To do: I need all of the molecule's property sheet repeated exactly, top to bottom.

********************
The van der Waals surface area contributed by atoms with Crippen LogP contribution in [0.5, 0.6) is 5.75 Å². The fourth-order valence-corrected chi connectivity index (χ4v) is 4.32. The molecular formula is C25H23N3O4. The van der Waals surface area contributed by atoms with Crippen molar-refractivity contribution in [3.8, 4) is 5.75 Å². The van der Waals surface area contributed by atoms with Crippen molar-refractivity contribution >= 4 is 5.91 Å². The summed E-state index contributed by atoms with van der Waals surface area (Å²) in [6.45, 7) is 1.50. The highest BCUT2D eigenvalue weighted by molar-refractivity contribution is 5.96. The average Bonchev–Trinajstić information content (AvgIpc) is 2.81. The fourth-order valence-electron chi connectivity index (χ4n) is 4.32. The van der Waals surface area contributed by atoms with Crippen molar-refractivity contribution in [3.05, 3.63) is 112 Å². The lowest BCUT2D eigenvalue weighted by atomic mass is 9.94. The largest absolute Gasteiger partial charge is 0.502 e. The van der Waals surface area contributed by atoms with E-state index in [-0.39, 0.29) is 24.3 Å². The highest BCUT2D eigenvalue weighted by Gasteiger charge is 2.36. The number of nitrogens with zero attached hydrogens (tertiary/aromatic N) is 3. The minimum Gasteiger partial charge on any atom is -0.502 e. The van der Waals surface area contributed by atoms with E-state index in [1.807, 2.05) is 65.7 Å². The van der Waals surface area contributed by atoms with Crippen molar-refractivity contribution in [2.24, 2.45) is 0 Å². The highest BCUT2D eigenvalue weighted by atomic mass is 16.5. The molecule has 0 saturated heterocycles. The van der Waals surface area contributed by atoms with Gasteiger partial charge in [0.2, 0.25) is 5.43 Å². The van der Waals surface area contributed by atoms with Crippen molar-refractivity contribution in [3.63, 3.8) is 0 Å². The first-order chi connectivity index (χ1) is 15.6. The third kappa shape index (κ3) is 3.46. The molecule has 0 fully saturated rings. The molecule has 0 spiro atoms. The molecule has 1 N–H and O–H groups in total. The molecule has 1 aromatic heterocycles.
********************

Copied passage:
The van der Waals surface area contributed by atoms with Crippen LogP contribution in [0.5, 0.6) is 5.75 Å². The fourth-order valence-corrected chi connectivity index (χ4v) is 4.32. The molecular formula is C25H23N3O4. The van der Waals surface area contributed by atoms with Crippen molar-refractivity contribution in [3.8, 4) is 5.75 Å². The van der Waals surface area contributed by atoms with Crippen molar-refractivity contribution >= 4 is 5.91 Å². The summed E-state index contributed by atoms with van der Waals surface area (Å²) in [6.45, 7) is 1.50. The highest BCUT2D eigenvalue weighted by molar-refractivity contribution is 5.96. The average Bonchev–Trinajstić information content (AvgIpc) is 2.81. The fourth-order valence-electron chi connectivity index (χ4n) is 4.32. The van der Waals surface area contributed by atoms with Crippen molar-refractivity contribution in [3.05, 3.63) is 112 Å². The lowest BCUT2D eigenvalue weighted by atomic mass is 9.94. The largest absolute Gasteiger partial charge is 0.502 e. The van der Waals surface area contributed by atoms with E-state index in [-0.39, 0.29) is 24.3 Å². The highest BCUT2D eigenvalue weighted by Gasteiger charge is 2.36. The number of nitrogens with zero attached hydrogens (tertiary/aromatic N) is 3. The minimum Gasteiger partial charge on any atom is -0.502 e. The van der Waals surface area contributed by atoms with E-state index in [1.807, 2.05) is 65.7 Å². The van der Waals surface area contributed by atoms with Crippen molar-refractivity contribution in [2.24, 2.45) is 0 Å². The highest BCUT2D eigenvalue weighted by atomic mass is 16.5. The molecule has 0 saturated heterocycles. The van der Waals surface area contributed by atoms with Gasteiger partial charge in [0.2, 0.25) is 5.43 Å². The van der Waals surface area contributed by atoms with Crippen molar-refractivity contribution in [3.63, 3.8) is 0 Å². The first-order chi connectivity index (χ1) is 15.6. The third kappa shape index (κ3) is 3.46. The molecule has 0 fully saturated rings. The molecule has 0 spiro atoms. The molecule has 1 N–H and O–H groups in total. The molecule has 1 aromatic heterocycles.